Baby’s and kids are curious beings and like to explore with touch and feel – and despite constant supervision and your amazing management that you will put in place, your dog still might accidentally get in the firing line to some roaming baby fingers. So you must get your dog used to being touched everywhere. Sit down every night with your dog and give them a rub down, make it nice but also throw in a couple of tugs followed by a treat. Touch every part of their body – paw pads, tail, inside the ears, mouth, everywhere. Not only does this help when going to the vet and being examined but it also means that if your child or another child does pull on your dogs tail or step on a paw accidentally, your dog should hopefully not be as reactive to it as they have learnt that when this happens they usually receive a treat. In saying this never ever leave your dog and baby together unattended.
I know this may be super difficult for some, but a big pitfall is to give your dog extra attention in the lead up to having the baby. Some fur parents think this is a good idea because they feel bad that the baby is coming and they won’t have time for the dog. But if anything, it works the other way. If you start getting them used to having not as much attention in the lead up, then it will be easier for them when baby comes and hopefully they won’t be as needy. Think about how your dog gets your attention and what you can do to change this when the baby comes.
Make sure your dog knows it has a safe kid-free area in your house. A crate, a playpen, an area sectioned off with baby-gates. Think about this now and start getting your dog used to being ok with separation in their safe zone. It will be a very important management tool for you with baby/toddlers when you are unable to have full supervision. For us, Cooper had a doggy door in those early baby days, and we would regularly find Cooper outside around 5.30-7pm (mad time in our house). More often than not, I wished I could have joined him for some peace and quiet.
Daily enrichment is so important for our dogs. And this will be really great to help your dog manage and enjoy that separation in their safe zone too. Click this link for more information on enrichment.
Babies also come with lots of new and interesting sounds, many will be new to your dog and some may already be familiar. The obvious is the sound of a new born cry. New borns can also be very noisy sleepers. We really want our dogs to remain calm when they hear these sounds. The last thing we need is for them to react, become stressed, anxious, etc. So, I strongly advise grabbing a copy of Lewis Kirkham’s, “Tell Your Dog You’re Pregnant: An essential guide for dog owners who are expecting a baby”. It is a fantastic book about everything I have discussed in this post. Plus it comes with a CD of all different baby sounds, so you can actually prepare and desensitise your dog if need be to these noises and get them even more ready for the new arrival. It’s interesting to see how your dog responds to different sounds. Another sound that very often comes with babies and their toys, is the sound of squeaky toys and that takes me to the next point…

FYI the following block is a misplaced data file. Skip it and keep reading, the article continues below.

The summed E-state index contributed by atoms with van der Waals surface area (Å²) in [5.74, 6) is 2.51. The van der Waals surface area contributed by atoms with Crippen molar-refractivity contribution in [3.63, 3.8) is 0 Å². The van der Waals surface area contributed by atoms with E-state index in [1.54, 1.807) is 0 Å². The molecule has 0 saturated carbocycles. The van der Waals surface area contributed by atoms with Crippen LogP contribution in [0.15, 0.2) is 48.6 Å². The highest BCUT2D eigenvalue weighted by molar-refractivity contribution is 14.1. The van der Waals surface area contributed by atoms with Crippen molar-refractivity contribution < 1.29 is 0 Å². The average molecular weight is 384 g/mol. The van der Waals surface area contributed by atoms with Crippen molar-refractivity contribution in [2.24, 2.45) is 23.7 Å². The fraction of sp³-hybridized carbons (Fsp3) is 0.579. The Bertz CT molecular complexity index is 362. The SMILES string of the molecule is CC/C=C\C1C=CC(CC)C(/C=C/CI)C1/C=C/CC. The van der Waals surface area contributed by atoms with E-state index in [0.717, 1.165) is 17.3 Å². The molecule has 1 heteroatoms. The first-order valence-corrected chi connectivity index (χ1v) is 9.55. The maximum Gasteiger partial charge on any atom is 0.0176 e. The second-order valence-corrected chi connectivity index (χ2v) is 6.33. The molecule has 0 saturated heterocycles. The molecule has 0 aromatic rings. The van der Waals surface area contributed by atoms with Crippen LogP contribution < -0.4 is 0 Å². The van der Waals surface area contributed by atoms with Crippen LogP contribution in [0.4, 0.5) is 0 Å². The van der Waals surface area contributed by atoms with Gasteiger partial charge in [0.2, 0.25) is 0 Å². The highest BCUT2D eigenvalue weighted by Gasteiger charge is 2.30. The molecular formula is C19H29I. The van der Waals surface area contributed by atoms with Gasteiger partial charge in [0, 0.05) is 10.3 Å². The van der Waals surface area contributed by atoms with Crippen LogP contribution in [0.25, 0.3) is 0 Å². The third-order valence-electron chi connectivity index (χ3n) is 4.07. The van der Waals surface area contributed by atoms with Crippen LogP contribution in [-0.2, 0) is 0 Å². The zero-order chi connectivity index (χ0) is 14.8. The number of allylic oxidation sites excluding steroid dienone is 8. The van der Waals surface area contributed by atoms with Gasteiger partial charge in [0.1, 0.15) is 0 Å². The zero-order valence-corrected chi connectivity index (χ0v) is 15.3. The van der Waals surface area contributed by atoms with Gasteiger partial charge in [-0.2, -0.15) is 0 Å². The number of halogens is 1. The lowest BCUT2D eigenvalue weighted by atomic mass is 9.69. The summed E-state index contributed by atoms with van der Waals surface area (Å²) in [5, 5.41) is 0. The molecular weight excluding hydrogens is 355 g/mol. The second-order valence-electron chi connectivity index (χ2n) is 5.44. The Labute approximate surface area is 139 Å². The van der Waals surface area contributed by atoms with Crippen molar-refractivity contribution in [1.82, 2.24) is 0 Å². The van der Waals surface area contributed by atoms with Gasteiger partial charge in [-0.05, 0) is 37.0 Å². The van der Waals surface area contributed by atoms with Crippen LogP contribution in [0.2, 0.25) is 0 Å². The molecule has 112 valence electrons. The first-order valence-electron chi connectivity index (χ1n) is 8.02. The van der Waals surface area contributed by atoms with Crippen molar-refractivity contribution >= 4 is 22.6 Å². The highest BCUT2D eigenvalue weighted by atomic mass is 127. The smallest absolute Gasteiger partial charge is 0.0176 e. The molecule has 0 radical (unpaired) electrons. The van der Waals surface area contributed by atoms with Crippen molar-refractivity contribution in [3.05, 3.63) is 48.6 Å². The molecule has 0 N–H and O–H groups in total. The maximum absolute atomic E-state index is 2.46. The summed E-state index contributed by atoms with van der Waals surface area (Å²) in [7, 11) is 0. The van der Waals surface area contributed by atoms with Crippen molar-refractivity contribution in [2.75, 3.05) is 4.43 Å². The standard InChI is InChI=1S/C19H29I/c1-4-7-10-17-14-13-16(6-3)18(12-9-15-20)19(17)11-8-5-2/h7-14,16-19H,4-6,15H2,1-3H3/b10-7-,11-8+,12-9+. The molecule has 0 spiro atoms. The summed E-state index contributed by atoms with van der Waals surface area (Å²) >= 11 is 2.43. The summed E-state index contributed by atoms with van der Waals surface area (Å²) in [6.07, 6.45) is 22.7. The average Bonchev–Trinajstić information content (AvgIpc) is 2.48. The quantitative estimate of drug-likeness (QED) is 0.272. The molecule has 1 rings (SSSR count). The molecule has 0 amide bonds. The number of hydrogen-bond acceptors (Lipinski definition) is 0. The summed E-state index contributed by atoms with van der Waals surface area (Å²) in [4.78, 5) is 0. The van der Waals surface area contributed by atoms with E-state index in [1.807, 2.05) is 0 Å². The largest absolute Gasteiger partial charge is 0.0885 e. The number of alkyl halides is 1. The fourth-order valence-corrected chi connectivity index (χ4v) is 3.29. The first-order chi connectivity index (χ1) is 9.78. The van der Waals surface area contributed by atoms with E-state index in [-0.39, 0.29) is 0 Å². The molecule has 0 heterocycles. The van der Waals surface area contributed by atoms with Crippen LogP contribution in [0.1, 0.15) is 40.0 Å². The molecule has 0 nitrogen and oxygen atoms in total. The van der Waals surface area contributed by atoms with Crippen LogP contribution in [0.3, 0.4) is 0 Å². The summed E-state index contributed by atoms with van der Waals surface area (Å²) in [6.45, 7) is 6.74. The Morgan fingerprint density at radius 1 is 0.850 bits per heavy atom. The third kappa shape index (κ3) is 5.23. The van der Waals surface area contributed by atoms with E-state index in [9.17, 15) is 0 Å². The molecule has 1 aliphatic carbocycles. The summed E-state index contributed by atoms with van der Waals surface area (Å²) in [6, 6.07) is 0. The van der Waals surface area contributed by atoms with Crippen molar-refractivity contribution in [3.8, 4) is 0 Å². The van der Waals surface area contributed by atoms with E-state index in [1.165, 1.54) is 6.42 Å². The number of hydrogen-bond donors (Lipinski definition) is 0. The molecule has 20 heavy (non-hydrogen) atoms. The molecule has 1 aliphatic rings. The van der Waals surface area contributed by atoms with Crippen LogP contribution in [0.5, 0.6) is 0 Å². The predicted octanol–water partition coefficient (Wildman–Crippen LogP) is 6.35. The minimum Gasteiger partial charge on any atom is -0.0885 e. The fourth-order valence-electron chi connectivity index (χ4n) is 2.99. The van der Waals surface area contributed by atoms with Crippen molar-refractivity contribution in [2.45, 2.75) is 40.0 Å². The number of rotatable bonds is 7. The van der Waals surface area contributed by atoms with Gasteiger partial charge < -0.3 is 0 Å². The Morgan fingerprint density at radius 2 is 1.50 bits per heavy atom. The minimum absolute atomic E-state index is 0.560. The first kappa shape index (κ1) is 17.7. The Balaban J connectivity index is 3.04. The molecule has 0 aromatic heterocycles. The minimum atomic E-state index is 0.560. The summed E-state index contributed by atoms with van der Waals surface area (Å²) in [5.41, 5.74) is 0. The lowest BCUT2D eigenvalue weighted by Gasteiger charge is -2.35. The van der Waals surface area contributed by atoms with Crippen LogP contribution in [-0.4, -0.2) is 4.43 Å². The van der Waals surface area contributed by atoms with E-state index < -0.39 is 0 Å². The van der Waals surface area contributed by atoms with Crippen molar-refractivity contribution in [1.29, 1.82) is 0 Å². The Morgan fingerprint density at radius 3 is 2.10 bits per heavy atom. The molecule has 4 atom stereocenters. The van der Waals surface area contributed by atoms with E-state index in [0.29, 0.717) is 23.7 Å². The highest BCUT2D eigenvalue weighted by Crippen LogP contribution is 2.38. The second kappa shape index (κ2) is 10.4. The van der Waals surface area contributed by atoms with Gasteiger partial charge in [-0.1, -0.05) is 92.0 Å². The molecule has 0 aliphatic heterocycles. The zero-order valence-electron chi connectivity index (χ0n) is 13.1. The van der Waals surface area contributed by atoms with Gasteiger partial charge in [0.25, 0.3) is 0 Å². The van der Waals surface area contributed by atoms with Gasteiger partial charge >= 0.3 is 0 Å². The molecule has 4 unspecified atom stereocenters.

Toys and Play.
Cooper loves squeaky toys! So very early on, Jase and I made the decision that squeaky toys would be for the dog and not for the baby. He just gets so excited by them that we didn’t want to risk him bowling the baby over with excitement if a baby toy squeaked. The trade off was that the baby would have soft toys and Cooper wouldn’t. So in the months before Harper was born, we removed all of Cooper’s soft toys and gave him different ropes, and chew toys that looked different to the soft toys. That way he didn’t associate the removal of his soft toys with the arrival of baby Harper. So have a think about the toys you give your dog and if this will get confused with the babies toys.
Also start thinking about how you play with your dog. Babies from very early on mirror our behaviours. So we need to be mindful of this and not play too rough with our dogs in front of our children. If you sit on the floor and this is the start of rough play for your dog, start thinking how you might change this. When baby is here, they spend a lot of time on the floor, doing tummy time in particular. So we need our dog to learn to be calm when we are on the floor with baby doing tummy time.
Preparing to become a new parent is daunting and exciting all at the same time. There is so much you can do to help your dog before the baby arrives. Set yourself and your dog up for success and get started now.
I know I have provided you lots of information but if you are worried at all about your dog and how he/she may respond when bringing a baby home, please seek professional help before the baby arrives. I highly recommend having a positive reward-based trainer come in and help you with this is as early in your pregnancy as possible, the more you can prepare, the better off you will all be. Don’t take risks. Be safe and get in touch.
** And please, no matter how much you trust your dog, always ensure the dog and child are supervised.
Let me know if you have any more questions on this and I’d be happy to help.
Make sure to check out these great resources too if you haven’t already:
- Five tips for dealing with that ‘dog guilt’ after having a baby
- Introducing your dog to your new baby – or as I like to call it – the Homecoming Phase!
- Does my dog know I’m pregnant?
- Click here for the Family Paws Baby and Dog Safety Handout – it’s a great visual with the do’s and don’ts.
- Click here for a great resource from Family Paws for different management ideas .
- Click here for what Active supervision looks like.
Disclaimer: Cooper and Kids will not be liable for anything that happens to you, your dog or children by following the advice and tips in this article. If you have real concerns or worries about your dog and/or safety of your children, please seek out a professional to come and assess the situation asap.